After the conference a friend and I attended a Kathryn Wiliams gig in Sheffield cathedral, which was lush. You just can’t beat cathedral acoustics. I think the main thing that I miss about attending church is the reverberation of clear notes in high stone rafters.


The plan for this week is to get back into writing my chapter. It’s due at the end of the month and I’m away for at least two weekends, not to mention lesson planning and marking. I’m also working on a short story for publication, the deadline for which is also at the end of the month. It’s going to be a bit of a squeeze getting everything done in time. But that’s good I suppose. Better than being bored witless.

Achievement? How long’s a piece of string?

I didn’t blog last week for no reason other than it slipped my mind. My teaching prep felt impossible and took me way longer than it should have which meant that I was then rushing to get in all of the reading I had planned for this conference paper. I’m actually really enjoying being really busy – it helps keep me focussed, it’s cut down on my procrastination and subsequent sense of under-achievement. But for weeks like last week and the week before, it feels like I’m running to keep up. Which leads me nicely on to the fact that I’ve taken up running (again).

I mentioned in my previous post that exercise is helping me remember that my body is more than a vehicle for my brain and a handy prop with which to hold books. But in taking up running, or jogging really…probably somewhat closer to a moderately paced lumber, I’ve realised again how taking up a new exercise is like doing the PhD. Especially if you work in fits and starts like I do. I mentioned this in my PhD Plank Challenge post back in March – but what do you know, nothing has changed and I keep on making the same discoveries. Essentially it’s about working your way up slowly from complete incompetence to a sustained and regular achievement. I seem to get stuck about half way every time I try. I like the initial sense of accomplishment – whether that’s completing a certain amount of time spent running, or writing 500 words every day. The bit where I struggle is when the initial high has worn off, but you still haven’t quite built up that sense of take-it-for-granted-habit. You sink back into the mentality of ‘well, I was really good yesterday, so it doesn’t really matter if I have a little break today, I totally deserve it’, which is fine, until the next day where you think ‘I’m still kind of recovering from doing so well the day before yesterday, and it’s ok because I’ll do brilliantly tomorrow when I’m really well rested’. Newsflash. It isn’t going to happen. You’ll wait until something comes up and makes you get your arse in gear, whether thats a deadline or the fact that your jeans don’t fit.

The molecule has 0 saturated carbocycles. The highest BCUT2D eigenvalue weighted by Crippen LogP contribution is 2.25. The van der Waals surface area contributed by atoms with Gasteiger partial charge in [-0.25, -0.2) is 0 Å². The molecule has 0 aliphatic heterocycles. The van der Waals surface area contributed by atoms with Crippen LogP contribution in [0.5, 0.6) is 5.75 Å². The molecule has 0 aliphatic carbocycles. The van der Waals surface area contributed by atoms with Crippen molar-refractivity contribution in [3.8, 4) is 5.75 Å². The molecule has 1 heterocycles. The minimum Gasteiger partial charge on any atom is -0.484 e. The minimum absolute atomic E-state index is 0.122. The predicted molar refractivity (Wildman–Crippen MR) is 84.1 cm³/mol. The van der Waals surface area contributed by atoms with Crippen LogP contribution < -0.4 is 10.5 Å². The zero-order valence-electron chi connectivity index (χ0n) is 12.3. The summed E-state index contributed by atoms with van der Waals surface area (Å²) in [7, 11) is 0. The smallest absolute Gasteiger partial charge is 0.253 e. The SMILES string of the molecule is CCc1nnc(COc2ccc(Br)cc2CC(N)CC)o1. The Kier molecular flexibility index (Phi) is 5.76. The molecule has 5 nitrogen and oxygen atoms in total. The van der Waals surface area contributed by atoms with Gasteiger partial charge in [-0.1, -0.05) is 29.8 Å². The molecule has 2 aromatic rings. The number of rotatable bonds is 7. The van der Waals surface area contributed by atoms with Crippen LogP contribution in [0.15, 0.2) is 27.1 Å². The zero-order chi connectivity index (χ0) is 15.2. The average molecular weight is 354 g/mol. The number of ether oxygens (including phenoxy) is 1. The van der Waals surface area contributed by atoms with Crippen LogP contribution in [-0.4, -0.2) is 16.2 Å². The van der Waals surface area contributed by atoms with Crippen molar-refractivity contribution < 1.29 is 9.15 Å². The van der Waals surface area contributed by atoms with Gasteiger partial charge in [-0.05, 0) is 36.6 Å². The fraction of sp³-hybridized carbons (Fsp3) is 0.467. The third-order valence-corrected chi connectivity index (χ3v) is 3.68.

The other thing that hinders this development of a constant sense of achievement is the fact that in the PhD accomplishment is pretty hard to measure. It would be easy to say ‘do 500 words a day or you’ve failed’ – but then what about days where you’re reading texts – should you have to finish a whole book or you’ve failed? Or maybe half a book? But what if the book is really complex and each page takes ages to pick apart? Well, in which case, surely you can measure it by hours worked? 9-5, right? Like a job. But realistically, are you actually properly working for those hours? Or are you making yourself feel like you’re working simply because you’re at your desk and there’s a book somewhere in the vicinity? This is, again, where I think pomodoro is handy – you can keep track of exactly the amount of time you’ve been properly working. Saying that, I can’t remember the last time I actually used pomodoro.

Something that I’m finding really handy is having an external source of accountability – in my case it’s working in the living room with my new housemates, both of whom are also PhD candidates. We tell each other off for procrastinating and help each other brain storm. This is something I would have found massively helpful when I started and I’m so grateful to have it now. I can’t express enough how important it is to have a sense of community during the PhD – whether that’s having other PhD mates, or working up at uni in a post-grad suite, or keeping in contact with other PhD victims online via hashtags like #phdchat #phdlife #acwri etc.

This week I’m teaching my students about career prospects, which is hilarious seeing as my current life plan is to stay in education for as long as possible and then hope that it sorts itself out.

Feminism and Shoulder Stands

This week’s teaching went much better I think. They seem to be more productive when I ask them to work in pairs than in groups. I think it’s because they each get more of a chance to talk about their ideas, rather than leaving it to the more verbose members of the class. I’ll definitely be bearing that in mind for future lesson planning. I’m not doing any teaching this week as they have a library workshop, but I’ll be offering the spare hours towards tutorials closer to the essay deadline.